UBC Theses and Dissertations
Control system development for a powered upper-limb orthosis Brown, Dale
The objective of this research project work is to develop an efficient and simple control strategy and design associated signal input devices for a powered upper-limb orthosis. The criteria are to miniiriize the complexity of the control operations required by the user and to improve reliability of a powered orthosis while maintaining the capability to perform daily living tasks. This goal has been achieved through three stages of research. In the first stage, the UBC orthosis design was optimized for modularity, manufacturability, and assembly. In the second stage, potential control technologies were reviewed, adapted, and modified to suit the UBC orthosis. In the final stage, a control strategy and signal input hardware were developed. The unique contribution of this research is the adaptation of end-point control strategies to efficiently control the orthosis as opposed to the complex task of sequentially moving each joint separately. Also, the development of intuitive and easy to operate proportional and logical control signal input devices reduces the demands placed on the user. In addition, the transfer of control system complexities from the user to a microcontroller results in a more user-friendly set of devices. Upon implementation of the control software, testing for mechanical range of motion, speed of response, mode switching, safety mechanisms, and visual status feedback was performed. Rigorous laboratory testing of the orthosis and control devices with UBC researchers is recommended, followed by clinical testing of the device with several potential users.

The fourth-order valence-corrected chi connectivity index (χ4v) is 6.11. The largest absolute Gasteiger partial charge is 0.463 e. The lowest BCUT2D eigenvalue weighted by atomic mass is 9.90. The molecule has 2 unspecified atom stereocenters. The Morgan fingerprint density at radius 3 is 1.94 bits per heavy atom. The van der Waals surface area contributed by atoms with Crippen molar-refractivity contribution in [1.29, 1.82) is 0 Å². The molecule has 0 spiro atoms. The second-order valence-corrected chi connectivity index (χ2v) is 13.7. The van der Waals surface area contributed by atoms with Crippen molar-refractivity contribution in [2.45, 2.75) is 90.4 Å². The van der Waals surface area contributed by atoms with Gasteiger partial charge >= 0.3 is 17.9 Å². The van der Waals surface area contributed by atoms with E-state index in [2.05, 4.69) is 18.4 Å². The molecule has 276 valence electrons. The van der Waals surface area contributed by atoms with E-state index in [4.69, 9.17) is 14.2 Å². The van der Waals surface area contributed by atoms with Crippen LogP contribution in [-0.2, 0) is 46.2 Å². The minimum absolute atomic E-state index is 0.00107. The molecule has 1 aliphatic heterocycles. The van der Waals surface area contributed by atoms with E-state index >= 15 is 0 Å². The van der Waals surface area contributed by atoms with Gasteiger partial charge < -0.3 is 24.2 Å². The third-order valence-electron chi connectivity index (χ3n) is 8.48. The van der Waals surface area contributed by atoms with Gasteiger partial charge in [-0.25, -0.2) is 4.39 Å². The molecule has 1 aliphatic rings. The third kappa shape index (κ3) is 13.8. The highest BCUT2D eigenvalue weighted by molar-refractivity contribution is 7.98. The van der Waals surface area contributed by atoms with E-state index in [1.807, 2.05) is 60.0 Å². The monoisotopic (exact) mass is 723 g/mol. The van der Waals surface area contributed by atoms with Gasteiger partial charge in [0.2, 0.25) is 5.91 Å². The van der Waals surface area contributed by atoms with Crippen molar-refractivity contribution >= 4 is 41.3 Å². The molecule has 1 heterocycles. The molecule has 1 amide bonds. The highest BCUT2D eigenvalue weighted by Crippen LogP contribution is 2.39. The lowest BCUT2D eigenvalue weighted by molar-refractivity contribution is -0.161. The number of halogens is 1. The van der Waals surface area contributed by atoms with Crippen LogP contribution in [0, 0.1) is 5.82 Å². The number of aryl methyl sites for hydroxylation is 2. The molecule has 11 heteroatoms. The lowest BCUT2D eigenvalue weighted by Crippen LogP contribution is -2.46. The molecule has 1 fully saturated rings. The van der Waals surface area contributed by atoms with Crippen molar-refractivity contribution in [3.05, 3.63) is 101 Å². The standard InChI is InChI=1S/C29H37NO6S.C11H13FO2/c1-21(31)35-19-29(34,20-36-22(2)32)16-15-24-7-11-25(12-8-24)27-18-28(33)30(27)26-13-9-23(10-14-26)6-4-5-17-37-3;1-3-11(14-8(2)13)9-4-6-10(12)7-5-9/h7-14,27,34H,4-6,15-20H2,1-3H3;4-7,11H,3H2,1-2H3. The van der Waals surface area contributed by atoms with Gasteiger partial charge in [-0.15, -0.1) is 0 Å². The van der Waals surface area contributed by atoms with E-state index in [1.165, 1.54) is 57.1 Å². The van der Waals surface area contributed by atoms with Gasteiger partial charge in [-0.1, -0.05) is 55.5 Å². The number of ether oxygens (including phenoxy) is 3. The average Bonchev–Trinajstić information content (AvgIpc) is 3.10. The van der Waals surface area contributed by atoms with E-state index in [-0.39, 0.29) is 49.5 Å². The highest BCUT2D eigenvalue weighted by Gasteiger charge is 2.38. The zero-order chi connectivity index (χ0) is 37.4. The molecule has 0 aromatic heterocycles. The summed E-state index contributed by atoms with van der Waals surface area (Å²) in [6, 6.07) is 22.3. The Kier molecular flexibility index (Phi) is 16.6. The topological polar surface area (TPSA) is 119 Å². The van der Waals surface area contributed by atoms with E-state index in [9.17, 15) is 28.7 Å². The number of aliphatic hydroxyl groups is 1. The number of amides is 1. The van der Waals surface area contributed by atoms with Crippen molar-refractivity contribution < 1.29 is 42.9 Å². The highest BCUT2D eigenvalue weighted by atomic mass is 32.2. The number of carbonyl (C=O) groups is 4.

Item Citations and Data